Chile Capital: santiaGo

Traditional Chilean clothing consists of an elaborately decorated silk or wool chamanto or poncho, a straw hat called a chupalla and a feminine, full-skirted, flowered dress. The poncho is unique because it is reversible from dark to light.

According to the Köppen system, Chile within its borders hosts at least seven major climatic subtypes, ranging from low desert in the north, to alpine tundra and glaciers in the east and southeast, humid subtropical in Easter Island, Oceanic in the south and Mediterranean climate in central Chile. During our summer, Chile experiences it's coldest weather of the year, and it's different regions have different average temperatures. Some places have a high of 86°f, other places get a high of 52°f.

Chile has several major constellations. There are many main Southern Circumpolar Contellations (constellations that are there all year-round), one is Centaurus, it looks like a Centaur. There are also other constellations in the spring and summer. Some of these constellations are Aquarius, it symbolizes water, and Canis Major, it represents the dog chasing the other constellation Orion, that is a hunter.

Chile's flag is red, white and blue with a white star centered on the blue patch. The blue square in the upper-left region of the flag represents the sky, the white stripe represents the snow of the Andes mountains in Chile, and the red symbolizes the blood that was spilled fighting for freedom.

If you were to have dinner in Chile, a common dish would be empanadas. An empanada is stuffed bread or pastry baked or fried and is most often found in Latin-American countries and Spain. They are made by wrapping dough around a stuffing. Stuffings can consist of cheese, meat, or other ingredients. There are also sweet empanadas that can be filled with things such as apples and syrups.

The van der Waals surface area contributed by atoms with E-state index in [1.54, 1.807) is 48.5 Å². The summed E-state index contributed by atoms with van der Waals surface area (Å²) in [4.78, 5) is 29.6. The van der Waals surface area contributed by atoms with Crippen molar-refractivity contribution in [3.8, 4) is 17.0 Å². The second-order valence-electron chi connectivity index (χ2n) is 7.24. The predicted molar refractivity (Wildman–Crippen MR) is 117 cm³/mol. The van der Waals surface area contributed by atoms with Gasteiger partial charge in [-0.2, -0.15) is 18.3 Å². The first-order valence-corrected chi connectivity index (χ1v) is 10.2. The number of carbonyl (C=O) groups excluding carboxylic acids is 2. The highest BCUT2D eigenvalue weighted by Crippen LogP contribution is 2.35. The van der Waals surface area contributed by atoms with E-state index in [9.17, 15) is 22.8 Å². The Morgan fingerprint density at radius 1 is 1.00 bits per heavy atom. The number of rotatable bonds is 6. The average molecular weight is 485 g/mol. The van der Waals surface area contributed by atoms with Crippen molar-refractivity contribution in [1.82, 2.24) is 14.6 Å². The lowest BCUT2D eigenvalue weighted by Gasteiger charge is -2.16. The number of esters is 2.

In Chile, a favorable dessert is cocadas cookies. They are small round cookies, coated in a crunchy coconut shell, but when served at room temperature, have a soft delectable center.

Chile is not as big as Brazil but not as small as most Latin American countries. It borders the west side of South America. It's population is 17.62 million people, number taken from 2013. There are four main ethnic groups in Chile. The largest group is White and Non-Indigenous at 88.9%, there is also Mapuche at 9.1%, Aymara at 0.7%, and other Indigenous groups at 0.3%.

In Chile, their currency is chilean pesos. One peso is equal to 0.00151947 of an american dollar. Their economy does not compare well to the U.S.'s. Chile's GDP is $240 billion which ranks 44th in the world. The United State's GDP is $18 Trillion which is the highest in the world. GDP is the total amount of money made from products and goods from that country in one year. The higher the GDP the better. Our economy is much better than Chile's.

Much like us, Chile has a Dempcratic Republic government. It is a multiparty democracy with a directly elected president who serves a four-year term. Right now their president is Michelle Bachelet. This governement system is very similar to ours.

Chile was originally under the control of the Incas in the north, and the nomadic Araucanos, a nation made of nomads, in the south. In 1541, a Spaniard, Pedro de Valdivia, founded Santiago. Chile won its independence from Spain in 1818 under Bernardo O'Higgins and an Argentinian, José de San Martin. They gained their liberty from Spain. On February 12, 1818, Chile declared it's independence, their independence was recognized on April 25, 1844.

Chile has only one national language, Spanish.

The most popular religion in Chile is Roman Catholic Christians, 63% of chileans belong to this belief. 17% are Atheist or Agnostic and 14% is Protestant or Evangelical Christian.

Map of Chile
Map of Chile with regions

In some parts of Chile the average amount of rainfall per month is zero, in other places it's 13 inches. Since Chile is in the Southern Hemisphere, its seasons are the opposite of ours.

In Chile, some slang words and phrases they use are la lote, which means low key or casual. Bajón means bummer or crisis. Copucha means rumor or gossip. Estoy chato means I've had it or I'm done. Lastly, micro means city bus.


Created with images by tpsdave - "chile landscape sky"

Report Abuse

If you feel that this video content violates the Adobe Terms of Use, you may report this content by filling out this quick form.

To report a Copyright Violation, please follow Section 17 in the Terms of Use.